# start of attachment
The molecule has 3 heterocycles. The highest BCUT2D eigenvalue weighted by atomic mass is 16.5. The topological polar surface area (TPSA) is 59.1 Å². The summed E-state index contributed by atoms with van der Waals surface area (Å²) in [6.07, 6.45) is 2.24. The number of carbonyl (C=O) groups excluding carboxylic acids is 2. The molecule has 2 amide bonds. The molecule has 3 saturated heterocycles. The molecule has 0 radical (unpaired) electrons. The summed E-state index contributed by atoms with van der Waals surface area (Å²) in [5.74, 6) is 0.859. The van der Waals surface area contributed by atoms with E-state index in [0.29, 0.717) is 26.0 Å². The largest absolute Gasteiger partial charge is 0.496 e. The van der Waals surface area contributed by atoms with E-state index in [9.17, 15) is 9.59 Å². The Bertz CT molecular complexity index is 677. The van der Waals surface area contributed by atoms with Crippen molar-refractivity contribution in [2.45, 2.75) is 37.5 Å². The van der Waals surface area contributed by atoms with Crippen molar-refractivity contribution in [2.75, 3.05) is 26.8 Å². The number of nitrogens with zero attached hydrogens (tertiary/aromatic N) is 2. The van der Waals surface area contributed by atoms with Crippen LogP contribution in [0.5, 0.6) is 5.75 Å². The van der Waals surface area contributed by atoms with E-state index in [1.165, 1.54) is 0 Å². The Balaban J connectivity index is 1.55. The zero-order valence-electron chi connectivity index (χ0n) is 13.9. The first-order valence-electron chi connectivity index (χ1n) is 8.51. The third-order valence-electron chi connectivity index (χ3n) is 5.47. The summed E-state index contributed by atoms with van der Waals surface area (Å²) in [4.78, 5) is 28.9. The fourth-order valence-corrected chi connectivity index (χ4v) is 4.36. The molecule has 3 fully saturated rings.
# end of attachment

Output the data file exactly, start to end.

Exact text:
The molecule has 3 heterocycles. The highest BCUT2D eigenvalue weighted by atomic mass is 16.5. The topological polar surface area (TPSA) is 59.1 Å². The summed E-state index contributed by atoms with van der Waals surface area (Å²) in [6.07, 6.45) is 2.24. The number of carbonyl (C=O) groups excluding carboxylic acids is 2. The molecule has 2 amide bonds. The molecule has 3 saturated heterocycles. The molecule has 0 radical (unpaired) electrons. The summed E-state index contributed by atoms with van der Waals surface area (Å²) in [5.74, 6) is 0.859. The van der Waals surface area contributed by atoms with E-state index in [0.29, 0.717) is 26.0 Å². The largest absolute Gasteiger partial charge is 0.496 e. The van der Waals surface area contributed by atoms with E-state index in [9.17, 15) is 9.59 Å². The Bertz CT molecular complexity index is 677. The van der Waals surface area contributed by atoms with Crippen molar-refractivity contribution in [2.45, 2.75) is 37.5 Å². The van der Waals surface area contributed by atoms with Crippen molar-refractivity contribution in [2.75, 3.05) is 26.8 Å². The number of nitrogens with zero attached hydrogens (tertiary/aromatic N) is 2. The van der Waals surface area contributed by atoms with Crippen LogP contribution in [0.5, 0.6) is 5.75 Å². The van der Waals surface area contributed by atoms with E-state index in [1.165, 1.54) is 0 Å². The Balaban J connectivity index is 1.55. The zero-order valence-electron chi connectivity index (χ0n) is 13.9. The first-order valence-electron chi connectivity index (χ1n) is 8.51. The third-order valence-electron chi connectivity index (χ3n) is 5.47. The summed E-state index contributed by atoms with van der Waals surface area (Å²) in [4.78, 5) is 28.9. The fourth-order valence-corrected chi connectivity index (χ4v) is 4.36. The molecule has 3 fully saturated rings.